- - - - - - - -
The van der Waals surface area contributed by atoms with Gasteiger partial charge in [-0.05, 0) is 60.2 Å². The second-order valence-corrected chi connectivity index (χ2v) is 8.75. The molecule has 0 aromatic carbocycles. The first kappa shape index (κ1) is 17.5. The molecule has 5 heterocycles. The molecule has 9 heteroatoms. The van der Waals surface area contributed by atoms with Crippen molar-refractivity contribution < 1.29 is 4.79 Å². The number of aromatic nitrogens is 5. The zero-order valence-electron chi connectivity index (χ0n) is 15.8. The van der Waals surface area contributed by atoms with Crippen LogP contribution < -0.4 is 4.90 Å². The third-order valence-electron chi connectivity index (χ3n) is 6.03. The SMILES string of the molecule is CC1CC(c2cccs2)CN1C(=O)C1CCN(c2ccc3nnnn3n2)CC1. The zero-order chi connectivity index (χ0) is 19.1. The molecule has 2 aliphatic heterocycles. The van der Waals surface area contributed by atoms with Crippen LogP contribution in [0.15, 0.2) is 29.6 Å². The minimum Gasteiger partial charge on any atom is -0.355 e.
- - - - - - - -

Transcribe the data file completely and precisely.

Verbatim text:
The van der Waals surface area contributed by atoms with Gasteiger partial charge in [-0.05, 0) is 60.2 Å². The second-order valence-corrected chi connectivity index (χ2v) is 8.75. The molecule has 0 aromatic carbocycles. The first kappa shape index (κ1) is 17.5. The molecule has 5 heterocycles. The molecule has 9 heteroatoms. The van der Waals surface area contributed by atoms with Crippen molar-refractivity contribution < 1.29 is 4.79 Å². The number of aromatic nitrogens is 5. The zero-order valence-electron chi connectivity index (χ0n) is 15.8. The van der Waals surface area contributed by atoms with Crippen LogP contribution < -0.4 is 4.90 Å². The third-order valence-electron chi connectivity index (χ3n) is 6.03. The SMILES string of the molecule is CC1CC(c2cccs2)CN1C(=O)C1CCN(c2ccc3nnnn3n2)CC1. The zero-order chi connectivity index (χ0) is 19.1. The molecule has 2 aliphatic heterocycles. The van der Waals surface area contributed by atoms with Crippen LogP contribution in [0.15, 0.2) is 29.6 Å². The minimum Gasteiger partial charge on any atom is -0.355 e.